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Friday 8 December 2023 Dublin: 9°C
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Larry Donnelly One man in the pub wore a T-shirt that read 'Trump 2024 - no more bullshit'

Our columnist is visiting friends in Cape Cod and taking the political temperature in the US.

CHATHAM, MA, USA – I write from the deck of my oldest, best friend’s beautiful home on Cape Cod where we have been for a glorious couple of nights. It’s been ages since I was “down the Cape” – to put it in the Boston vernacular – a picturesque peninsula where thousands of Irish people spent memorable J-1 summers working as nannies, dishing up breakfasts in busy restaurants or utilising their accents to maximise tips from thirsty tourists in bars in quaint towns like Dennis, Harwich and Yarmouth.

There appeared to be far fewer Irish university students on Cape Cod this June. I am not sure exactly why that is the case. In my view, it’s a shame and I have no doubt that the women and men who have regaled me with cherished tales of summers that were formative for them at multiple levels would concur. Maybe next year will see a reversion to normal.

Boston born

Prior to travelling to the Cape, we spent several days in the wonderful city of my birth. Strolling around the harbour and looking back and forth between Logan Airport and the city skyline on one stunning afternoon, I said to my wife, “It just doesn’t get better than this.”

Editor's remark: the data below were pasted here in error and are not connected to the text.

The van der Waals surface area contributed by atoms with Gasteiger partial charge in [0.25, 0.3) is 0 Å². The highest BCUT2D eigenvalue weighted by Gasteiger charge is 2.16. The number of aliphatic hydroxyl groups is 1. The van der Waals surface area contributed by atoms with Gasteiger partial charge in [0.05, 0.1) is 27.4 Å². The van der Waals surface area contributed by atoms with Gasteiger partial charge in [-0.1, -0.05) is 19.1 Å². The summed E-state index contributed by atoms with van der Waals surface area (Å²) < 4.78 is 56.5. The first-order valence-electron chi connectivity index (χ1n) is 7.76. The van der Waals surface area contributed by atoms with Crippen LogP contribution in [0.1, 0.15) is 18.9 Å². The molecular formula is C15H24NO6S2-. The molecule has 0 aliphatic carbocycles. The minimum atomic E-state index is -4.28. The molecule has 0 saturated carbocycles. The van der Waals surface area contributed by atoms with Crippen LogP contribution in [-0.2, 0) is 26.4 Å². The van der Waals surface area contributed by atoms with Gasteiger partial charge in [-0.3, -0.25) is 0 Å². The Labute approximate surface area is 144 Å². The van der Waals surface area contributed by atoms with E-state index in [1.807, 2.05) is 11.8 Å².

Ireland is now my home, but Boston will eternally hold a singular place in my heart, despite all of the changes, for good and for ill, I spot on visits back.

By way of example, we all tend to complain bitterly about the price of eating and drinking out in Ireland. Yet anyone who has been in the United States recently, perhaps particularly the northeast, would attest that it could be a lot worse.

sand-dunes-cape-cod-national-seashore-golden-light Alamy Stock Photo Sunset on a beach in Cape Cod. Alamy Stock Photo

My experience over the past ten days is that a relaxing and enjoyable lunch for two adults and one child costing less than $100 (€91) is a rare commodity in Massachusetts. It wasn’t always this way, and I really cannot fathom how residents who don’t earn extremely high salaries manage to live here.

We crossed the Atlantic for a special celebration: the wedding of our dear friends, Jim Kennedy and Kathleen Joyce, two proud Irish Americans. Jim and I have known each other since we were little kids; Kathleen and I did our undergraduate and law degrees together at the College of the Holy Cross and Suffolk University Law School.

Their careers are in government and politics. Jim is chief legal counsel to the Massachusetts House of Representatives and Kathleen is the chairwoman of the Boston Licencing Board.

As such, a number of the state’s leading elected officials were in attendance and it was nice for this political animal to bend ears and take the temperature.

Far more importantly, though, it was a joyous occasion for two of the finest people I have ever come across and a tremendous privilege to be present at the festivities with a crew of my closest pals. It was a day that we often joked would never arrive for Jim, who was formerly a resolute bachelor. But Kathleen, unsurprisingly to those acquainted with her, captured his heart. For us romantics, it was lovely to see two individuals approaching their 50th birthdays take the plunge for the first time. It is never too late. Trite, but true.

Taking the temperature